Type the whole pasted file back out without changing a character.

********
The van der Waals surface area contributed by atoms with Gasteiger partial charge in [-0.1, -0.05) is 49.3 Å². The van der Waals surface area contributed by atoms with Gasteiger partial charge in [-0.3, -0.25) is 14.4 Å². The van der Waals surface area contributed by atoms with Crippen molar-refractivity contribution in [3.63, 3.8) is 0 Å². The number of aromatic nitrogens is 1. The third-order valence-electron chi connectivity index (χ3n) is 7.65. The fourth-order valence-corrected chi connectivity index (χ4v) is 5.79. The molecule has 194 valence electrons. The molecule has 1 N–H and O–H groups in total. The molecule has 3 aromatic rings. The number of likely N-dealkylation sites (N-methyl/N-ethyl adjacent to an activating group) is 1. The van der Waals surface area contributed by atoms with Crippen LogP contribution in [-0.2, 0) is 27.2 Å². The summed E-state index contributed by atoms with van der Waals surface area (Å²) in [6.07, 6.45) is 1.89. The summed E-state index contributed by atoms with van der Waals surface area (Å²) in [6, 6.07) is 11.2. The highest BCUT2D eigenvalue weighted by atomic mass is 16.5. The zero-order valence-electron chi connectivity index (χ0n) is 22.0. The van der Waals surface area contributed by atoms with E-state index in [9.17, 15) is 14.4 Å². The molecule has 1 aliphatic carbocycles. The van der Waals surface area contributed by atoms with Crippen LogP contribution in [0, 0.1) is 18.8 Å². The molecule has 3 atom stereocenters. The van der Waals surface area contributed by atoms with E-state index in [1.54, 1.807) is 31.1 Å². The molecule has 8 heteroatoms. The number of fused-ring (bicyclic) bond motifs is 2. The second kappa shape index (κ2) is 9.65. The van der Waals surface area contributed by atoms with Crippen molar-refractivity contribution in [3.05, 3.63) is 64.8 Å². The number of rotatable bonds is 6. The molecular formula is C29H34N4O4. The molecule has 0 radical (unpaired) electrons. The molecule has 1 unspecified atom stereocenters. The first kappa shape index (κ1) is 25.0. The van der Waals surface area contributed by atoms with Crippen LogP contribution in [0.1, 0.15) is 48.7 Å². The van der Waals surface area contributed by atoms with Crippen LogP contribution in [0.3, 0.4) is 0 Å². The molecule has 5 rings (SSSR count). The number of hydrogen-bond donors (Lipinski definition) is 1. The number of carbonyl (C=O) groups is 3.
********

The van der Waals surface area contributed by atoms with Gasteiger partial charge in [-0.1, -0.05) is 49.3 Å². The van der Waals surface area contributed by atoms with Gasteiger partial charge in [-0.3, -0.25) is 14.4 Å². The van der Waals surface area contributed by atoms with Crippen molar-refractivity contribution in [3.63, 3.8) is 0 Å². The number of aromatic nitrogens is 1. The third-order valence-electron chi connectivity index (χ3n) is 7.65. The fourth-order valence-corrected chi connectivity index (χ4v) is 5.79. The molecule has 194 valence electrons. The molecule has 1 N–H and O–H groups in total. The molecule has 3 aromatic rings. The number of likely N-dealkylation sites (N-methyl/N-ethyl adjacent to an activating group) is 1. The van der Waals surface area contributed by atoms with Crippen LogP contribution in [-0.2, 0) is 27.2 Å². The summed E-state index contributed by atoms with van der Waals surface area (Å²) in [6.07, 6.45) is 1.89. The summed E-state index contributed by atoms with van der Waals surface area (Å²) in [6, 6.07) is 11.2. The highest BCUT2D eigenvalue weighted by atomic mass is 16.5. The zero-order valence-electron chi connectivity index (χ0n) is 22.0. The van der Waals surface area contributed by atoms with E-state index in [9.17, 15) is 14.4 Å². The molecule has 1 aliphatic carbocycles. The van der Waals surface area contributed by atoms with Crippen LogP contribution in [0, 0.1) is 18.8 Å². The molecule has 3 atom stereocenters. The van der Waals surface area contributed by atoms with E-state index in [1.54, 1.807) is 31.1 Å². The molecule has 8 heteroatoms. The number of fused-ring (bicyclic) bond motifs is 2. The second kappa shape index (κ2) is 9.65. The van der Waals surface area contributed by atoms with Crippen molar-refractivity contribution in [3.05, 3.63) is 64.8 Å². The number of rotatable bonds is 6. The molecular formula is C29H34N4O4. The molecule has 0 radical (unpaired) electrons. The molecule has 1 unspecified atom stereocenters. The first kappa shape index (κ1) is 25.0. The van der Waals surface area contributed by atoms with Crippen LogP contribution in [0.1, 0.15) is 48.7 Å². The van der Waals surface area contributed by atoms with Crippen LogP contribution in [0.3, 0.4) is 0 Å². The molecule has 5 rings (SSSR count). The number of hydrogen-bond donors (Lipinski definition) is 1. The number of carbonyl (C=O) groups is 3.